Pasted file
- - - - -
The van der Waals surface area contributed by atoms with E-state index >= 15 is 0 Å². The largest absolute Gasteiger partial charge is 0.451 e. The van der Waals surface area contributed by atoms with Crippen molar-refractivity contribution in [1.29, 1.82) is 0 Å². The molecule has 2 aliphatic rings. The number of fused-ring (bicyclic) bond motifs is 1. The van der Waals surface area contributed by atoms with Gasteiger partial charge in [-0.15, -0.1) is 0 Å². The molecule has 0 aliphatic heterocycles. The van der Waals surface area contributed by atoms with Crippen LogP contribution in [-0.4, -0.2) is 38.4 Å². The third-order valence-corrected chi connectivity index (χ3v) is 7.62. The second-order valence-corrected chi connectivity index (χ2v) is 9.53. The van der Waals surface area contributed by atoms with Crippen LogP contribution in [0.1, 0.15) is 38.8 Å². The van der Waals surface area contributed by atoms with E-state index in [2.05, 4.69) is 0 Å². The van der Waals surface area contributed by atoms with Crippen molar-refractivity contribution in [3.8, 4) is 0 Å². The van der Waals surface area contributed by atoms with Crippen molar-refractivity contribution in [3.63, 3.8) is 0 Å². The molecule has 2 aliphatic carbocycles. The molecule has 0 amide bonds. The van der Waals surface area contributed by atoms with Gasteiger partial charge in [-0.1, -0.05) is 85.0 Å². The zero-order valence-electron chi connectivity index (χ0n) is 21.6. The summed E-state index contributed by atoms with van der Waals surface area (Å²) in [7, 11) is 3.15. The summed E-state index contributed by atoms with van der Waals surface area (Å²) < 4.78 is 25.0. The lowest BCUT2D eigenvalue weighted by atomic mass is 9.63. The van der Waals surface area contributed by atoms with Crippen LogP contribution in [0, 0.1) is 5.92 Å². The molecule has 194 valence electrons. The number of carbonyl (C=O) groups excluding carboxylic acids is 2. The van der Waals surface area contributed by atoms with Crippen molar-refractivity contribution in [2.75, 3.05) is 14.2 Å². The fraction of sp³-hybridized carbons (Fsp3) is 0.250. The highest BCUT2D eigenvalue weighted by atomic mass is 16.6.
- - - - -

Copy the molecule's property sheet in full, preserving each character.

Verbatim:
The van der Waals surface area contributed by atoms with E-state index >= 15 is 0 Å². The largest absolute Gasteiger partial charge is 0.451 e. The van der Waals surface area contributed by atoms with Crippen molar-refractivity contribution in [1.29, 1.82) is 0 Å². The molecule has 2 aliphatic rings. The number of fused-ring (bicyclic) bond motifs is 1. The van der Waals surface area contributed by atoms with Gasteiger partial charge in [-0.15, -0.1) is 0 Å². The molecule has 0 aliphatic heterocycles. The van der Waals surface area contributed by atoms with Crippen LogP contribution in [-0.4, -0.2) is 38.4 Å². The third-order valence-corrected chi connectivity index (χ3v) is 7.62. The second-order valence-corrected chi connectivity index (χ2v) is 9.53. The van der Waals surface area contributed by atoms with Crippen LogP contribution in [0.1, 0.15) is 38.8 Å². The van der Waals surface area contributed by atoms with E-state index in [2.05, 4.69) is 0 Å². The van der Waals surface area contributed by atoms with Crippen molar-refractivity contribution in [3.8, 4) is 0 Å². The van der Waals surface area contributed by atoms with Crippen molar-refractivity contribution in [3.63, 3.8) is 0 Å². The molecule has 2 aliphatic carbocycles. The molecule has 0 amide bonds. The van der Waals surface area contributed by atoms with Gasteiger partial charge in [-0.1, -0.05) is 85.0 Å². The zero-order valence-electron chi connectivity index (χ0n) is 21.6. The summed E-state index contributed by atoms with van der Waals surface area (Å²) in [7, 11) is 3.15. The summed E-state index contributed by atoms with van der Waals surface area (Å²) < 4.78 is 25.0. The lowest BCUT2D eigenvalue weighted by atomic mass is 9.63. The van der Waals surface area contributed by atoms with Crippen LogP contribution in [0, 0.1) is 5.92 Å². The molecule has 194 valence electrons. The number of carbonyl (C=O) groups excluding carboxylic acids is 2. The van der Waals surface area contributed by atoms with Crippen molar-refractivity contribution in [2.75, 3.05) is 14.2 Å². The fraction of sp³-hybridized carbons (Fsp3) is 0.250. The highest BCUT2D eigenvalue weighted by atomic mass is 16.6.